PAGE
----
The Appeal of Adrienne Rich

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  • Topic: Poetry, Woman, Marie Curie
  • Pages : 3 (1162 words )
  • Download(s) : 160
  • Published : November 14, 2011
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The Appeal Of Adrienne Rich’s Poetry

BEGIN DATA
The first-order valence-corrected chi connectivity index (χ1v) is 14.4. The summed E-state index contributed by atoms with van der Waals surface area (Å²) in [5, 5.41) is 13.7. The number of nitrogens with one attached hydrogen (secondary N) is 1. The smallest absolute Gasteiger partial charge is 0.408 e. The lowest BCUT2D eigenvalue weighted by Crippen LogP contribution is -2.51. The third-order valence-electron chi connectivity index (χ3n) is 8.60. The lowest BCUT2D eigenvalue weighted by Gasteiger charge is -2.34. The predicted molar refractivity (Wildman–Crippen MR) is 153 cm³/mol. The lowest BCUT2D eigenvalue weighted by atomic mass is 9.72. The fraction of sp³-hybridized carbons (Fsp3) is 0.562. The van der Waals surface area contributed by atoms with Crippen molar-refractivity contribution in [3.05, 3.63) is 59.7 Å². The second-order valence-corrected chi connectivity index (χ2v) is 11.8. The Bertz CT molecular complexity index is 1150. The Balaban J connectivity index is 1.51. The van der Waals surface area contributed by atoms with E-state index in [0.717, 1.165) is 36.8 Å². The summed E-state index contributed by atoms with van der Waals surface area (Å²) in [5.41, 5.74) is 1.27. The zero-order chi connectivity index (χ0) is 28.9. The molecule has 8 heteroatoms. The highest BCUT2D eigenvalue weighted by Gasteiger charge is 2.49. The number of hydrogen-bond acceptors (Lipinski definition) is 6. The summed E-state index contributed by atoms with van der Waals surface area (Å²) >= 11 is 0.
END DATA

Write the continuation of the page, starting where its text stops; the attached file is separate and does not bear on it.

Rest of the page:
The poems of Adrienne Rich spoke to me in a powerful way. She was definitely one of the most original and thought provoking poets on my course. The poems that I have studied represent many of the new ideas that emerged during her life. Not only do I find these ideas interesting, but I believe that I have benefited directly from them. Her feminist outlook on life is evident in every one of her poems. The poems i have studied include; Living in Sin, Aunt Jennifer’s Tigers, Power and The Roofwalker In Living in Sin Rich shows how relationships are approached and experienced differently by women and men. She focuses on a relationship where the woman and her husband are not equal; in the poem images are used to show what each member of the relationship faces. While these images are mundane and appear unimportant at first glance, they effectively show the female in an inferior position. The woman is confronted with stressful duties, seen with the images of ‘the sheets’ which need to be pulled back and to ‘let the coffee-pot boil over the stove’. The man is confronted with much less challenging and trivial duties; this is shown with the ‘dozen notes upon the keyboard’ and the relatively unimportant task of rubbing at ‘his beard’. In contrasting what the man and woman face in their relationships through such images, Rich shows the need for equality and thus her as a feminist; while the man’s version of where they live is the image of the ‘studio’, where he can simply pursue his pleasures, in contrast for Rich the studio becomes a place of work, where such images as the dusty ‘furniture of love’ need to be taken care of. A similar image of apparent worthlessness is seen in Aunt Jennifer’s Tigers, however once more it serves to show the oppression of a female. The image of ‘The massive weight of Uncle’s wedding band’ which ‘Sits heavily upon Aunt Jennifer’s hand’ at first glance seems to provide evidence of a marriage but on closer...
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